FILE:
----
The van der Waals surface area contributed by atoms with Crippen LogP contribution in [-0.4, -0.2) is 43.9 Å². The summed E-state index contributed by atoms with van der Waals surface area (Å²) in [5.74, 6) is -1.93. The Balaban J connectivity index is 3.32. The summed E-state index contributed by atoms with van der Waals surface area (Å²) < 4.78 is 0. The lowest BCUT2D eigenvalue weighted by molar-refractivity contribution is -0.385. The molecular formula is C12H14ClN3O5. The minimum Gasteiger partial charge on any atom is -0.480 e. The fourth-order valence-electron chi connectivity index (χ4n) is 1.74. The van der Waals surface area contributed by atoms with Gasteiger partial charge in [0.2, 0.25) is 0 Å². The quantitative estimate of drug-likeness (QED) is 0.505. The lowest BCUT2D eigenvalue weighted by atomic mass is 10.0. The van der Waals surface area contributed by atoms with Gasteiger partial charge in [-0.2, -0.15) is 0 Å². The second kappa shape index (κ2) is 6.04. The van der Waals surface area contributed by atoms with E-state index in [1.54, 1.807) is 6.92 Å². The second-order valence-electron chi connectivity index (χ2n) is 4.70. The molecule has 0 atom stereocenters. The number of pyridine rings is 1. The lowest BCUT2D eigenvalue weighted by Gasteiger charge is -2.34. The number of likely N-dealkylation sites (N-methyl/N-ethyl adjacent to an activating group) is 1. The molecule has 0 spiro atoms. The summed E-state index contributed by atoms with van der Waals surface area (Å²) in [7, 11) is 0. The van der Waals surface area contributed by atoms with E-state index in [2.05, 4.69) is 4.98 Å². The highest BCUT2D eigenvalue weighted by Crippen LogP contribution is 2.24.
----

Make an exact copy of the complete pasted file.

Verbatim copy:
The van der Waals surface area contributed by atoms with Crippen LogP contribution in [-0.4, -0.2) is 43.9 Å². The summed E-state index contributed by atoms with van der Waals surface area (Å²) in [5.74, 6) is -1.93. The Balaban J connectivity index is 3.32. The summed E-state index contributed by atoms with van der Waals surface area (Å²) < 4.78 is 0. The lowest BCUT2D eigenvalue weighted by molar-refractivity contribution is -0.385. The molecular formula is C12H14ClN3O5. The minimum Gasteiger partial charge on any atom is -0.480 e. The fourth-order valence-electron chi connectivity index (χ4n) is 1.74. The van der Waals surface area contributed by atoms with Gasteiger partial charge in [0.2, 0.25) is 0 Å². The quantitative estimate of drug-likeness (QED) is 0.505. The lowest BCUT2D eigenvalue weighted by atomic mass is 10.0. The van der Waals surface area contributed by atoms with Gasteiger partial charge in [-0.2, -0.15) is 0 Å². The second kappa shape index (κ2) is 6.04. The van der Waals surface area contributed by atoms with E-state index in [1.54, 1.807) is 6.92 Å². The second-order valence-electron chi connectivity index (χ2n) is 4.70. The molecule has 0 atom stereocenters. The number of pyridine rings is 1. The lowest BCUT2D eigenvalue weighted by Gasteiger charge is -2.34. The number of likely N-dealkylation sites (N-methyl/N-ethyl adjacent to an activating group) is 1. The molecule has 0 spiro atoms. The summed E-state index contributed by atoms with van der Waals surface area (Å²) in [7, 11) is 0. The van der Waals surface area contributed by atoms with E-state index in [2.05, 4.69) is 4.98 Å². The highest BCUT2D eigenvalue weighted by Crippen LogP contribution is 2.24.